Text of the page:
"They are heroes."
Translation:Ce sont des héros.
This is a rule you will have to apply VERY often on Duolingo.
In French, "c'est" (sing.) and "ce sont" (plural) are used in a large variety of expressions, when a pronoun (it, she, he, they) is subject of verb "être" and followed by a nominal group, ie: article (+ determiner/adjective) + noun.
o it is (+ determiner) + noun = c'est + article + noun
o she is (+ determiner) + noun = c'est + article + noun
o he is (+ determiner) + noun = c'est + article + noun
o they are + noun = ce sont + article + noun
me too - without context though it's impossible to tell "c'est + ..." means.
What about questions? Surely "Sont-ils des héros?" will be permissible here?
Une petite note d'anglais, si cela ne vous ennuie pas :
Sounds, tastes, feelings, etc. are "good" rather than "well." If I'm not mistaken, it's the same in French.
It's a personal preference whether "good" or "well" is used. "Well" sounds more proper, but both are commonly used interchangeably in colloquial speech. However, sometimes there are phrases where one or the other just doesn't sound right.
Small small correction, Sitesurf. A very common mistake in English. Should be "sound good" not "sound well" because "sound" is a verb relating to the senses and reflects back to the subject. Therefore an adjective is used in this case "good". It is clearer in the distinction in meaning between "I feel good." and "I feel well." People, native and non-native, often misuse "well" here. And say "I feel well." when they really mean to say they feel good. To "feel well" means that one's capacity to feel is functioning just fine. I'm doing well and I feel good. We might think too, that "It' does not sound good" doesn't sound good, so we stick a "well" in there instead, thinking it sounds better. But as you can see, we don't say, "It sounds 'weller'".
In our sentence above, things are complicated by complex meanings of the verb "to sound" http://learnersdictionary.com/definition/sound
All of this is offered in a spirit of great gratitude to you for your clear and generous help to all of us learning French. It is only because I know you care about these subtleties of language that I offer this information. And not just to non-native English speakers, either. :D
I am grateful for your time and care, Ahulani. As you can tell, after learning and using English for countless years, I can still indulge in (stupid) direct translations.
although what you say is true, there is no reason Duolingo should refuse us to write it this way (ils sont des héros). where I come from (Québec) we say the singular "c'est un héro" and the plurar "ils sont des héros". it's just a matter of usage, but semantically speaking, it's exactly the same
Definite articles: le, la, l', les (= the)
Indefinite articles: un, une (= a/an), des (= some or nothing)
Partitive articles: du (de+le), de la, de l' (= some + mass noun)
Contracted articles: du (de+le), des (de+les), au (à+le), aux (à+les) (= preposition + the)
Please take a look at this: https://www.duolingo.com/comment/4614759
There is no article in English, but there is one in French:
- singular: un héros
- plural: des héros
The noun "héros" cannot be used as an adjective, unlike professions.
The adjective derived from "héros" is "héroïque".
- ce sont des héros / des héroïnes
- ils/elles sont héroïques
They are heroes; could be used to describe a particular group of men as heroes, and therefore "Ils" should be accepted as an alternate answer. e.g. If a group of male firefighters saved me from a burning building, I'd say, "Ils sont des héros," because "They" would be referring to a particular group of men.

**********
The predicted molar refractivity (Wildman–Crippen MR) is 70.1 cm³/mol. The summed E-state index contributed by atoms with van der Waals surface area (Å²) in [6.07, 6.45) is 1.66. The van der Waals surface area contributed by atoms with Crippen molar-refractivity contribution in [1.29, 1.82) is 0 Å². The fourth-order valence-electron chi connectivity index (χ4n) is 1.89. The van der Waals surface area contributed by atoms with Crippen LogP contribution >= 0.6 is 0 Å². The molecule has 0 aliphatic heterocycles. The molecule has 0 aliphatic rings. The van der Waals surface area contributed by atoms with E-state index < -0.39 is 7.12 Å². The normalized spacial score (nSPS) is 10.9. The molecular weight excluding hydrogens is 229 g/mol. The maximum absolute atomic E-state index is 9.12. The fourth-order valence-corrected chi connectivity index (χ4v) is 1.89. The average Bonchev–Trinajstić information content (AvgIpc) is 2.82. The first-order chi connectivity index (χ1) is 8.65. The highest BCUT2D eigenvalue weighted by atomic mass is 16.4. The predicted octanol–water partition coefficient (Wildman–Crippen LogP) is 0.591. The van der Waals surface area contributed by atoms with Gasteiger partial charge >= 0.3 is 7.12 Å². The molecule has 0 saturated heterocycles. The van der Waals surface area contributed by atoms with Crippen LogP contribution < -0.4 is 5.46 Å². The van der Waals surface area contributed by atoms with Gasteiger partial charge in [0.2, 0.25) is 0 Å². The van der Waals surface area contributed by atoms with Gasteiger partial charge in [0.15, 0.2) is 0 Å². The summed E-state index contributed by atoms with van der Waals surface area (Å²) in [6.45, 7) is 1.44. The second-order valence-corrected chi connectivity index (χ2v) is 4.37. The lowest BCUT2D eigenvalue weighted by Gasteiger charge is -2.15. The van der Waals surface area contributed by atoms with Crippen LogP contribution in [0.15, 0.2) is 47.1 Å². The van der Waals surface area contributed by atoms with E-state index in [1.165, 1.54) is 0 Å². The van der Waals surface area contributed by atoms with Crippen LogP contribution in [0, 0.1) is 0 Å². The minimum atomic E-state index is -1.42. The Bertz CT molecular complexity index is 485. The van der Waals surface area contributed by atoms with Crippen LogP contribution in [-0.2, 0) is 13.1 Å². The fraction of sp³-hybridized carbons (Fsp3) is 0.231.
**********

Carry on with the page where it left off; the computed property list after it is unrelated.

The issue is not with the meaning but with the grammar:
- il/elle est + modified noun = c'est + modified noun
- ils/elles sont + modified noun = ce sont + modified noun
Please take a good look at this: http://www.frenchtoday.com/blog/cest-versus-il-elle-est
if you have not understood what I wrote above, then please read this: http://www.frenchtoday.com/blog/cest-versus-il-elle-est
I understand the explaination but "they are heroes" and "these are heroes" in French are the same thing? Or there are some differences?
ce sont des héros = they are heroes or these are heroes.
To insist on the demonstrative aspect of that sentence, we may add something emphatic:
- ceux-ci / ceux-là sont des héros (these ones are heroes)
- voici / voilà des héros (here are heroes)
I understand "Ce sont des héros" is correct, but what about "Ils sont héros"?
"héros" is not a profession and cannot be used as an adjective, ie without an article.
This is probably a dumb question but why is this not "Ce sont les héros"? Is the "des" partitive which means "some" or is the "des" = "de + les" in which case I enquire why should there be a "de" or "of" included in the sentence? -- doesn't "Ce sont des héros" mean either "they are some heroes" or "they are of the heroes"
I have the exact same question. Les héros sont intelligents, par example. So why "des" if it moves to the back of the sentence...argh...
"ce" is invariable as a pronoun before "sont".
"ces" is an adjective you can use before a plural noun: ces chiens, ces filles = these/those dogs/girls
Ils n'ont pas eu peur, Ils sont nos héros - Paris Match I am still confused.
You can't say I am good in English except American English. It sounds like poor English to English ears, although decreasingly so, with the influence of American television etc. Just thought I'd mention, as the distinction between well and good is still significant in the UK, and the lack of it is an american thing. The same applies to the lack of adverbs in American English. Saying, someone did bad rather than badly, or to go slow instead of slowly, really sound broken in English English (because it is... But Obv the colloquial normal differ)